Ohio City’s Market Garden Brewery is a personal fave. This modern beer garden, brewery and restaurant sits right across the street from Cleveland’s famous Great Lakes Brewing Co. Its brewer Andy Tveekrem was once the head brewer at Great Lakes and Dogfish Head Craft Brewery. His beers are refined and addicting. The brand’s marketing is beautiful with labels and packaging picturing the giant sandstone statues, The Guardians of Transportation, which are carved into nearby Hope Memorial Bridge. I was recently up there for a presentation by CODO Design, and the place was wall-to-wall busy.
The brew crew has been busy as well, and Market Garden is growing its product portfolio. First off, the CLE brewhouse has added three new core beers to its lineup — Chinook Strike IPA, Nano OG Lager and Frost Lime Wit with Tangerine — and those are packaged in beautifully bright cans and some draft. Also, the Sam McNulty-fronted brewery (a successful Cleveland restaurateur/entrepreneur) is renovating its production facility and adding a temperature-controlled facility for 300 barrels, a good majority of those coming from Middle West Spirits in Columbus. The company wants to do year-round barrel-aging products. According to this Cleveland.com article:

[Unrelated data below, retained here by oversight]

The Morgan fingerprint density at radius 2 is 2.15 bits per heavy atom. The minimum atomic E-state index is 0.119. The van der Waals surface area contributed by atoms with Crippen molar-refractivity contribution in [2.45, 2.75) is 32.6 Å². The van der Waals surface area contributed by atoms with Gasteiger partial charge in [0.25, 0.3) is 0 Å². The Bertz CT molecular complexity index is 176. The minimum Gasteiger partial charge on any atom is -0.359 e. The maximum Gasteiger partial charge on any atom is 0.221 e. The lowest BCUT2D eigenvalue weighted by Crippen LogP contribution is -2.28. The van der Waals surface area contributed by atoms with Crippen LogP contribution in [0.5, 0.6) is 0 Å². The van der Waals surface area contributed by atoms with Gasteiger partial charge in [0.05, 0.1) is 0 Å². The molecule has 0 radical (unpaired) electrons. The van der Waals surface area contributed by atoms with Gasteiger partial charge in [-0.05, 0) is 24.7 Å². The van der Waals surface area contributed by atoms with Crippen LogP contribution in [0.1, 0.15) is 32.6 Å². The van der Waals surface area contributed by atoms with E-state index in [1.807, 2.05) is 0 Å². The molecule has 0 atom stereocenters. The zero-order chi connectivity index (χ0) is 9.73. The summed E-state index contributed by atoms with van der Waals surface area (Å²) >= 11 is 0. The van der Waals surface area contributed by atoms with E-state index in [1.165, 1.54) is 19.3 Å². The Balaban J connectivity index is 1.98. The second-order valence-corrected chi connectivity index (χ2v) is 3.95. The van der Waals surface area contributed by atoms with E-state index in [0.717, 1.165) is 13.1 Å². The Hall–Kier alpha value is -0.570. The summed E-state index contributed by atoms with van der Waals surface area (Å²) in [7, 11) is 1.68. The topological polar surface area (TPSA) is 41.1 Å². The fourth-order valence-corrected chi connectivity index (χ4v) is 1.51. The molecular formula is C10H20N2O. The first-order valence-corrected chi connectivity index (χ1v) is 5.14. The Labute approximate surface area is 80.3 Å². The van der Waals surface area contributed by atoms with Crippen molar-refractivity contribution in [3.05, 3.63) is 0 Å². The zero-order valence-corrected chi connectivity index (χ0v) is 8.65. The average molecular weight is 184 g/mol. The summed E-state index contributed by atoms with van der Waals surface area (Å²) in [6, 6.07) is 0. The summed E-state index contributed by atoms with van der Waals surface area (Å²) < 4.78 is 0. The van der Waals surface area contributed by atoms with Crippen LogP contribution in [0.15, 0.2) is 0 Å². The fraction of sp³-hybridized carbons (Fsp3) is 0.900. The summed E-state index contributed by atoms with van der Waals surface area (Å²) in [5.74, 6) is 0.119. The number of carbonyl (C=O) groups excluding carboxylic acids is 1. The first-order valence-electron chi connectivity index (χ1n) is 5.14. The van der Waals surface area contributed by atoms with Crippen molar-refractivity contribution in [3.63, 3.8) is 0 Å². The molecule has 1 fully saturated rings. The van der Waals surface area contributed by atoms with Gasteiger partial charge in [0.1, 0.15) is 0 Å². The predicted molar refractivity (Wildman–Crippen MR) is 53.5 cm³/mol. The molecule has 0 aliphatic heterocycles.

The days of people wanting “barrel-aged beers only in cold months” might be over, said Market Garden Brewery co-owner Mike Foran.
“You just have to think what flavors will pair well (so) you won’t taste just bourbon,” brewer Andy Tveekrem said, adding that it’s about making “beers that are relevant year-round.”
Tveekrem can do no wrong. Jump right over here to see what is being barrel-aged and when.
Maybe more importantly, the cans seem to be selling well, and the brewery seems happy with their equipment choices. Back to the Cleveland.com article:
The brewery held off until it was satisfied quality standards could be met, and now has a state-of-the art can filler and seamer in its production facility that can roll off 50 cans per minute, Tveekrem said.
“It’s like a symphony in here when it’s running,” said Foran, who said more cans and bottles are scheduled down the line.